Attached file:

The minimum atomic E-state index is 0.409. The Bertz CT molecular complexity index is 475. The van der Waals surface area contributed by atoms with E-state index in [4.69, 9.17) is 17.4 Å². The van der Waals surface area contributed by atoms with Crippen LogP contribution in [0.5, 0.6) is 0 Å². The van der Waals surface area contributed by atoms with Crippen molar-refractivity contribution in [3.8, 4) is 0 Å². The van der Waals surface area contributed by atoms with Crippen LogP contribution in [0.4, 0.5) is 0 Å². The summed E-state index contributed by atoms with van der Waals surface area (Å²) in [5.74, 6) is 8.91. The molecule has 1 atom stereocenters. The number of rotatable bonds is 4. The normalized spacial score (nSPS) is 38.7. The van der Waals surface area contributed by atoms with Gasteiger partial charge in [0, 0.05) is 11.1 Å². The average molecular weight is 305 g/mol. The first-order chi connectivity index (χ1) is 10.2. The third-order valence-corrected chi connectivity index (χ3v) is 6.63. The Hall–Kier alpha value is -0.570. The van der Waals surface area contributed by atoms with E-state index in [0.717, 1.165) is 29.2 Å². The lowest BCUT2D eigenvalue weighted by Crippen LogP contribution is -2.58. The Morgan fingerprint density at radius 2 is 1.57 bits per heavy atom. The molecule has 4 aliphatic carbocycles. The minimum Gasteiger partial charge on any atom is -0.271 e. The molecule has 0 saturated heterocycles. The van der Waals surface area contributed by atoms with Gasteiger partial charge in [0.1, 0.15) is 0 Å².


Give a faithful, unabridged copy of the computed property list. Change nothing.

The minimum atomic E-state index is 0.409. The Bertz CT molecular complexity index is 475. The van der Waals surface area contributed by atoms with E-state index in [4.69, 9.17) is 17.4 Å². The van der Waals surface area contributed by atoms with Crippen LogP contribution in [0.5, 0.6) is 0 Å². The van der Waals surface area contributed by atoms with Crippen molar-refractivity contribution in [3.8, 4) is 0 Å². The van der Waals surface area contributed by atoms with Crippen LogP contribution in [0.4, 0.5) is 0 Å². The summed E-state index contributed by atoms with van der Waals surface area (Å²) in [5.74, 6) is 8.91. The molecule has 1 atom stereocenters. The number of rotatable bonds is 4. The normalized spacial score (nSPS) is 38.7. The van der Waals surface area contributed by atoms with Gasteiger partial charge in [0, 0.05) is 11.1 Å². The average molecular weight is 305 g/mol. The first-order chi connectivity index (χ1) is 10.2. The third-order valence-corrected chi connectivity index (χ3v) is 6.63. The Hall–Kier alpha value is -0.570. The van der Waals surface area contributed by atoms with E-state index in [0.717, 1.165) is 29.2 Å². The lowest BCUT2D eigenvalue weighted by Crippen LogP contribution is -2.58. The Morgan fingerprint density at radius 2 is 1.57 bits per heavy atom. The molecule has 4 aliphatic carbocycles. The minimum Gasteiger partial charge on any atom is -0.271 e. The molecule has 0 saturated heterocycles. The van der Waals surface area contributed by atoms with Gasteiger partial charge in [0.1, 0.15) is 0 Å².